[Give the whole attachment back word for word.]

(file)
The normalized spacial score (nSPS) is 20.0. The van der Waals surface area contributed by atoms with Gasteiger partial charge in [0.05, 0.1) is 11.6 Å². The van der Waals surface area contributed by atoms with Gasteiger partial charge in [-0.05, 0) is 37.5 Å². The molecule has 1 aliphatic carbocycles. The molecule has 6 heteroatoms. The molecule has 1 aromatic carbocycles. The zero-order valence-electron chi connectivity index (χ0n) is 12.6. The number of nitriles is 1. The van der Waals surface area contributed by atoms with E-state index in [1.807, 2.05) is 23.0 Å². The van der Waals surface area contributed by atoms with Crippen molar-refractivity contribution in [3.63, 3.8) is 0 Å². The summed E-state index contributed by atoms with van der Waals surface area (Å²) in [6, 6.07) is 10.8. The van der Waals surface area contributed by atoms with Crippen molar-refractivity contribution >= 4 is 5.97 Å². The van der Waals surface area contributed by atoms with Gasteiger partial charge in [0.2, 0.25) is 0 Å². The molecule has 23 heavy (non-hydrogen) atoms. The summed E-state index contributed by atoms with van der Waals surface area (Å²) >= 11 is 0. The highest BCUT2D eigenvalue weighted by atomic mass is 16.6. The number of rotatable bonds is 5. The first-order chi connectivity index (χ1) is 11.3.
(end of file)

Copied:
The normalized spacial score (nSPS) is 20.0. The van der Waals surface area contributed by atoms with Gasteiger partial charge in [0.05, 0.1) is 11.6 Å². The van der Waals surface area contributed by atoms with Gasteiger partial charge in [-0.05, 0) is 37.5 Å². The molecule has 1 aliphatic carbocycles. The molecule has 6 heteroatoms. The molecule has 1 aromatic carbocycles. The zero-order valence-electron chi connectivity index (χ0n) is 12.6. The number of nitriles is 1. The van der Waals surface area contributed by atoms with E-state index in [1.807, 2.05) is 23.0 Å². The van der Waals surface area contributed by atoms with Crippen molar-refractivity contribution in [3.63, 3.8) is 0 Å². The summed E-state index contributed by atoms with van der Waals surface area (Å²) in [6, 6.07) is 10.8. The van der Waals surface area contributed by atoms with Crippen molar-refractivity contribution >= 4 is 5.97 Å². The van der Waals surface area contributed by atoms with Gasteiger partial charge in [0.2, 0.25) is 0 Å². The molecule has 23 heavy (non-hydrogen) atoms. The summed E-state index contributed by atoms with van der Waals surface area (Å²) >= 11 is 0. The highest BCUT2D eigenvalue weighted by atomic mass is 16.6. The number of rotatable bonds is 5. The first-order chi connectivity index (χ1) is 11.3.